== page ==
You have reached the original website of the
CASE NO. 2116 CRB-2-94-8
COMPENSATION REVIEW BOARD
WORKERS’ COMPENSATION COMMISSION
FEBRUARY 1, 1996
ACE BEAUTY SUPPLY
CIGNA PROPERTY AND CASUALTY
The claimant was represented by Mark W. Oberlatz, Esq., O’Brien, Shafner, Stuart, Kelly & Morris, P. C., 475 Bridge St., P. O. Drawer 929, Groton, CT 06340.
The respondents were represented by David Schoolcraft, Esq., Trowbridge, Schoolcraft & Basine, P. C., 207 Main St., Hartford, CT 06106-5314.
This Petition for Review from the July 27, 1994 Finding and Dismissal of the Commissioner acting for the Second District was heard May 5, 1995 before a Compensation Review Board panel consisting of the Commission Chairman Jesse M. Frankl and Commissioners Roberta S. Tracy and Amado J. Vargas.
JESSE M. FRANKL, CHAIRMAN. The claimant has petitioned for review from the July 27, 1994 Finding and Dismissal of the Commissioner acting for the Second District. He argues on appeal that the trial commissioner abused his discretion in failing to award benefits under § 31-308a. We affirm the trial commissioner’s decision.
Initially, we note that the claimant did not file Reasons of Appeal in accordance with the requirement of Administrative Regulation § 31-301-2. This renders his appeal defective and subject to dismissal. Jagush v. Litton-Winchester Electronics, 7 Conn. Workers’ Comp. Rev. Op. 1, 609 CRD-7-87 (June 9, 1989). Notwithstanding the respondents’ failure to raise an objection on those grounds, we are entitled to consider this defect in our decision.
Moreover, even if this board were to overlook the absence of the Reasons for Appeal, we would still be compelled to affirm the trial commissioner. A commissioner’s decision to grant or deny benefits under § 31-308a is discretionary. If the statutory factors are considered by the trial commissioner in making his or her decision, and the claimant’s earning capacity is his focus, this board cannot tamper with the trier of fact’s judgment.1 See McGowan v. Waterbury Farrell, 1964 CRB-1-94-2 (decided Sept. 15, 1995); Richmond v. General Dynamics Corp./Electric Boat Division, 13 Conn. Workers’ Comp. Rev. Op. 345, 1825 CRB-2-93-8 (April 27, 1995); O’Connor v. United Parcel Service, 13 Conn. Workers’ Comp. Rev. Op. 204, 1741 CRB-4-93-5 (March 30, 1995).
Here, the claimant sought discretionary benefits after permanent partial disability payments for his April 6, 1987 injury ceased. The commissioner observed that the claimant was 44 years old, had some college education, computer training, hairdresser training, and experience managing the respondent employer’s beauty supply store. He noted the claimant’s job search efforts from September 1988 through December 1990, and that he found work at the casino in Ledyard in January 1992. He concluded, however, that the claimant had failed to show that he could not have continued managing the beauty supply store were said job available, that his effort to secure replacement work was feeble and undocumented, that he apparently overstated his job restrictions to potential employers, and that he submitted no vocational evidence to support a finding of reduced earning capacity. Thus, the trial commissioner after considering the above requisite factors dismissed the claim.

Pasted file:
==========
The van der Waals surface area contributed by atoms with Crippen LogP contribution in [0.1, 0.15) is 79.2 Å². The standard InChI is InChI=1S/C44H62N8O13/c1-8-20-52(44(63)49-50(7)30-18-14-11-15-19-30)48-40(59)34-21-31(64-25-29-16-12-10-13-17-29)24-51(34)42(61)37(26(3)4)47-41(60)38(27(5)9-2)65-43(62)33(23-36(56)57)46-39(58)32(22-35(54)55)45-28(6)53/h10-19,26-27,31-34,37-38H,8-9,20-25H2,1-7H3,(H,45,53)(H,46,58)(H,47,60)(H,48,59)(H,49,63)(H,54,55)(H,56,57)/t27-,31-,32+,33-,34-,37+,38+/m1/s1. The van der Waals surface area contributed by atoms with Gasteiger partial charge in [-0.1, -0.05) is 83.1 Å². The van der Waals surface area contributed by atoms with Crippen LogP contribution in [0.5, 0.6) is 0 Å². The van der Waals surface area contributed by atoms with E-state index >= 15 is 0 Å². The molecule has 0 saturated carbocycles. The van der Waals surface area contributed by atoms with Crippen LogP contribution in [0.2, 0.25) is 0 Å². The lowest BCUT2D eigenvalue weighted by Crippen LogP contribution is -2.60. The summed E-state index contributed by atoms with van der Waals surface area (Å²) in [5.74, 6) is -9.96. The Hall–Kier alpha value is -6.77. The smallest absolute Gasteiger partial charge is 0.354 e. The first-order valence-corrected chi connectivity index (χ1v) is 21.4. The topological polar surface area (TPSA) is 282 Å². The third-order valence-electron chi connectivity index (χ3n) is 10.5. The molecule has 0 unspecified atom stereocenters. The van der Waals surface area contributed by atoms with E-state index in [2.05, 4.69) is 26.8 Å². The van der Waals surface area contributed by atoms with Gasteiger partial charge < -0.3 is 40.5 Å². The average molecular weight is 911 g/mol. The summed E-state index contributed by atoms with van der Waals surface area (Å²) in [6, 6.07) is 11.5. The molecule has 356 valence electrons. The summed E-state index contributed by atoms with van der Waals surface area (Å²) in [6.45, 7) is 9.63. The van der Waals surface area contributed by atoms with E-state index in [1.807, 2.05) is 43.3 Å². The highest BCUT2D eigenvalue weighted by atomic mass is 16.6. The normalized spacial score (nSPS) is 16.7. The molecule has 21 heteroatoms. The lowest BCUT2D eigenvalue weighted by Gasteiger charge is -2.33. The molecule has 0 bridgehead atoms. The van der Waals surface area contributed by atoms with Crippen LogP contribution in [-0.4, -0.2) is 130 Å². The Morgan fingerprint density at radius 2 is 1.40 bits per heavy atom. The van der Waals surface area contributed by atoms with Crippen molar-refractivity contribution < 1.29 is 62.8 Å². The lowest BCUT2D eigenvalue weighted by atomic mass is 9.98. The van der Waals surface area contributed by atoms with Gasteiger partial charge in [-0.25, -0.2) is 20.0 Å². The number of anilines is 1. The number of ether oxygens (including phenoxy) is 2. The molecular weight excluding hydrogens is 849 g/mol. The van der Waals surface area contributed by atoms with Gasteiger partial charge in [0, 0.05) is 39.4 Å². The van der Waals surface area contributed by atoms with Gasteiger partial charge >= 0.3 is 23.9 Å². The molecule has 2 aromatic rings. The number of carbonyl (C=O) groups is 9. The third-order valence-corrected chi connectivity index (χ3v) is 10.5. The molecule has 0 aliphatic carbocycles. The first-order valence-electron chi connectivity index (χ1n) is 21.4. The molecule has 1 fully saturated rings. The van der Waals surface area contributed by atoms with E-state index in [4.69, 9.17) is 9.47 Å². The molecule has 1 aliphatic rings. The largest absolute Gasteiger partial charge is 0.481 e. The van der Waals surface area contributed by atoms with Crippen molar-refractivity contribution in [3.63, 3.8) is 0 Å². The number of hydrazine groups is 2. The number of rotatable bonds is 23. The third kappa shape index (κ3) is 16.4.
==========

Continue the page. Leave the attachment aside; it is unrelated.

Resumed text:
The claimant argues that the respondents did not present any evidence to support their position that the claimant failed to make an effort to return to his former position as a manager, or that his lifting restrictions could be accommodated. That may be so; however, the commissioner did not find that those allegations were true. He simply concluded that the claimant did not introduce enough evidence regarding job searches and his own vocational limitations to establish entitlement to § 31-308a benefits. The claimant has the burden of persuading the commissioner to make an award, and he was not able to do so here. We cannot change the factfinder’s assessment of the evidence and the credibility of the witnesses. Webb v. Pfizer, Inc., 1859 CRB-5-93-9 (decided May 12, 1995). As for the claim that the commissioner erred in failing to admit into evidence the report of Dr. Maretz, upon which the claimant’s statement of his restrictions was based, we need only say that it was within the commissioner’s authority under § 31-298 to exclude the independent medical examiner’s report in favor of more recent medical evidence.
The trial commissioner’s decision is affirmed.
Commissioners Roberta S. Tracy and Amado J. Vargas concur.
1 Section 31-308a provides in relevant part: [T]he commissioner . . . may award additional compensation benefits for such partial permanent disability equal to two-thirds [now seventy-five percent] of the difference between the wages currently earned by an employee in a position comparable to the position held by such injured employee prior to his injury, . . . and the weekly amount which such employee will probably be able to earn thereafter, . . . to be determined by the commissioner based upon the nature and extent of the injury, the training, education and experience of the employee, the availability of work for persons with such physical condition and the employee’s age. . . . The duration of such additional compensation shall be determined upon a similar basis by the commissioner.” BACK TO TEXT
You have reached the original website of the